In March, particle researchers presented tantalizing evidence for novel physics – maybe a new force of nature – at the Large Hadron Collider (LHC). Now, a new result from Cern’s massive particle collider, which has yet to be peer-evaluated, appears to back up the theory. The standard model is our current best theory of particles and forces, and it accurately represents what we know about the physical material that makes up the world around us. Despite the fact that the standard model is without a doubt the most successful scientific theory ever written down, we know it must be incomplete.
It is famous for merely describing three of the four fundamental forces: electromagnetic force, strong and weak forces, and gravity. It does not have an explanation for the dark matter that astronomers say dominates the universe, and it cannot explain how stuff survived the big bang. Most physicists believe that there must be more cosmic elements still to be discovered and examining a class of fundamental particles known as beauty quarks is one of the most promising ways to learn more about what is out there.
Beauty quarks, also known as bottom quarks, are fundamental particles that combine to form larger particles. Quarks come in six different flavors: up, down, weird, charm, beauty/bottom, and truth/top. Protons and neutrons in the atomic nucleus, for example, are made up of up and down quarks. Beauty quarks are unstable, only lasting 1.5 trillionths of a second on average before disintegrating into other particles. The presence of other fundamental particles or forces can have a big impact on how beautiful quarks decay. When a beauty quark decays, the weak force turns it into a collection of lighter particles, such as electrons. One way a new force of nature can reveal itself to us is by modifying the frequency with which beauty quarks decay into different types of particles.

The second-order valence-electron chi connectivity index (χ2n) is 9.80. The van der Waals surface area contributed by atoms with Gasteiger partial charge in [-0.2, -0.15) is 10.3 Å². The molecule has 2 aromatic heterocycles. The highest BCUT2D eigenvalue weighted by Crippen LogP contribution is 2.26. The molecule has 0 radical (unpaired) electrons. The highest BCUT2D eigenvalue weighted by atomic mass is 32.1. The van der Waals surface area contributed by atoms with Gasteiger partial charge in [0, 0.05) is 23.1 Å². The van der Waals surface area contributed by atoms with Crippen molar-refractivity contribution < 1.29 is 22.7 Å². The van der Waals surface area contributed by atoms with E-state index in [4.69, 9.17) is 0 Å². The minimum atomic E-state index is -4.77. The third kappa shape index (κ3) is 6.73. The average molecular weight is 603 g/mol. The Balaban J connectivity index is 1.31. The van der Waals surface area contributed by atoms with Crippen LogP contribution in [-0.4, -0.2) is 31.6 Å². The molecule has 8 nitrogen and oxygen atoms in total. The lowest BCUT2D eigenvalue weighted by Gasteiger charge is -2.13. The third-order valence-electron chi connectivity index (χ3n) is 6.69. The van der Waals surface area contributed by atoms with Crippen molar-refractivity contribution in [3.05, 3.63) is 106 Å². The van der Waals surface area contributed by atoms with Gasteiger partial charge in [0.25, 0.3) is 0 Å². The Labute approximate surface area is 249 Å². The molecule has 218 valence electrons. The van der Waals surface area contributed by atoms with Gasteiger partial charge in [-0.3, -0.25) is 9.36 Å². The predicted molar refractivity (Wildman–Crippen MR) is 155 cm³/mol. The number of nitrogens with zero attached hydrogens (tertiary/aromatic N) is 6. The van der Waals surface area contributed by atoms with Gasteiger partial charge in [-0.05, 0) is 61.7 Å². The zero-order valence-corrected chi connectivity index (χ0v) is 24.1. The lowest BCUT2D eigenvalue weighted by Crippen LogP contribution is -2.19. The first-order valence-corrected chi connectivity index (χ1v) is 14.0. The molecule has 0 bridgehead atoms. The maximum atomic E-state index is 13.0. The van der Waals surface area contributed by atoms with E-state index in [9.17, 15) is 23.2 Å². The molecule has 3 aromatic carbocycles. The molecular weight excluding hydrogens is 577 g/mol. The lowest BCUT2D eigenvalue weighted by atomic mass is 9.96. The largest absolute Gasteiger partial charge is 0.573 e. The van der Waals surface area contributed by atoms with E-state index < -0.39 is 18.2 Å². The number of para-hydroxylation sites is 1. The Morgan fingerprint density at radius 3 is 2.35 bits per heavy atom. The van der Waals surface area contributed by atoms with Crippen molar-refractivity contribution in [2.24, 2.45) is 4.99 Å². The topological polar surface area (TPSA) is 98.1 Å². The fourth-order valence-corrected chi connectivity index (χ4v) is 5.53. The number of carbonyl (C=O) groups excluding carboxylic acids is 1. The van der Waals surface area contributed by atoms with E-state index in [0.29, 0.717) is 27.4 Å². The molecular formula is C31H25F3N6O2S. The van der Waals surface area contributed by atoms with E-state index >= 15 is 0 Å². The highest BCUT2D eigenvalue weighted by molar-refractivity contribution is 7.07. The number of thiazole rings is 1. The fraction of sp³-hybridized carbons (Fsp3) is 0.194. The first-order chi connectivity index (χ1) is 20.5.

The March publication used data from the LHCb experiment, which is one of four massive particle detectors that record the outcomes of the LHC’s ultra-high-energy collisions. (The letter “b” stands for “beauty” in LHCb.) It discovered that beauty quarks decayed at different rates into electrons and their heavier counterparts, muons. This was surprising because the muon, according to the conventional model, is essentially a carbon copy of the electron, except that it is roughly 200 times heavier. This means that all forces should exert the same amount of force on electrons and muons — when a beauty quark decays into electrons or muons via the weak force, it should do so equally frequently.
Instead, my colleagues discovered that muon decay occurs only around 85 percent as frequently as electron decay. If the discovery is right, the only way to explain such a phenomenon is if a new force of nature that pushes electrons and muons in opposite directions is interfering with the disintegration of beauty quarks. Particle physicists were ecstatic at the outcome. For decades, we have been looking for signs of something other than the standard model, but despite ten years of work at the LHC, nothing conclusive has been discovered. So discovering a new force of nature would be a tremendous thing, and it could ultimately provide answers to some of modern science’s most perplexing questions.